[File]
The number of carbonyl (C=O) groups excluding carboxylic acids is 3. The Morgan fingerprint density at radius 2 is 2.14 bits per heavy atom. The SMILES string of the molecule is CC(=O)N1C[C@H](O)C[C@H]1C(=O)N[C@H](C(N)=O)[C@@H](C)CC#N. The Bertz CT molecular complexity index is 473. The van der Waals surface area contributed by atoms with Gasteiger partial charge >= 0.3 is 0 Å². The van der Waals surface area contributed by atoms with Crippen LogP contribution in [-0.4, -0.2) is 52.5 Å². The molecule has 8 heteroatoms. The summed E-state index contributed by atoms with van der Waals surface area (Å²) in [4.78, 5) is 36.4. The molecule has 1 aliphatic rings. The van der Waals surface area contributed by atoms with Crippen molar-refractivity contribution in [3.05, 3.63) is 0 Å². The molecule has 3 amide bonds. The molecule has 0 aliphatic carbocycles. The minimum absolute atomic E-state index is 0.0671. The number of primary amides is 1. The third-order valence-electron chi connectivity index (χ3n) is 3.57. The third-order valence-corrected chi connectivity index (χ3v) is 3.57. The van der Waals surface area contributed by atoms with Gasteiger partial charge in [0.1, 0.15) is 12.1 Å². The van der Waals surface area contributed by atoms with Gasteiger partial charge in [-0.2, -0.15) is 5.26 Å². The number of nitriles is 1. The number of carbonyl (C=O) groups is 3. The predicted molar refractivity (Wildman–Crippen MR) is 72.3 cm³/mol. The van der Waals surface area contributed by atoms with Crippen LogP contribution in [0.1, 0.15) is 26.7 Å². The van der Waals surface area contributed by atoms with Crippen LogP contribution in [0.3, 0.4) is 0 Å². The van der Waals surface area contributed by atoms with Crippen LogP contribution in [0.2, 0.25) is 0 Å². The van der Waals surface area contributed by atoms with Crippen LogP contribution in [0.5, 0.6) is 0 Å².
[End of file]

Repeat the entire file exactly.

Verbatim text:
The number of carbonyl (C=O) groups excluding carboxylic acids is 3. The Morgan fingerprint density at radius 2 is 2.14 bits per heavy atom. The SMILES string of the molecule is CC(=O)N1C[C@H](O)C[C@H]1C(=O)N[C@H](C(N)=O)[C@@H](C)CC#N. The Bertz CT molecular complexity index is 473. The van der Waals surface area contributed by atoms with Gasteiger partial charge >= 0.3 is 0 Å². The van der Waals surface area contributed by atoms with Crippen LogP contribution in [-0.4, -0.2) is 52.5 Å². The molecule has 8 heteroatoms. The summed E-state index contributed by atoms with van der Waals surface area (Å²) in [4.78, 5) is 36.4. The molecule has 1 aliphatic rings. The van der Waals surface area contributed by atoms with Crippen molar-refractivity contribution in [3.05, 3.63) is 0 Å². The molecule has 3 amide bonds. The molecule has 0 aliphatic carbocycles. The minimum absolute atomic E-state index is 0.0671. The number of primary amides is 1. The third-order valence-electron chi connectivity index (χ3n) is 3.57. The third-order valence-corrected chi connectivity index (χ3v) is 3.57. The van der Waals surface area contributed by atoms with Gasteiger partial charge in [0.1, 0.15) is 12.1 Å². The van der Waals surface area contributed by atoms with Gasteiger partial charge in [-0.2, -0.15) is 5.26 Å². The number of nitriles is 1. The number of carbonyl (C=O) groups is 3. The predicted molar refractivity (Wildman–Crippen MR) is 72.3 cm³/mol. The van der Waals surface area contributed by atoms with Crippen LogP contribution in [0.1, 0.15) is 26.7 Å². The van der Waals surface area contributed by atoms with Crippen LogP contribution in [0.3, 0.4) is 0 Å². The van der Waals surface area contributed by atoms with Crippen LogP contribution in [0.2, 0.25) is 0 Å². The van der Waals surface area contributed by atoms with Crippen LogP contribution in [0.5, 0.6) is 0 Å².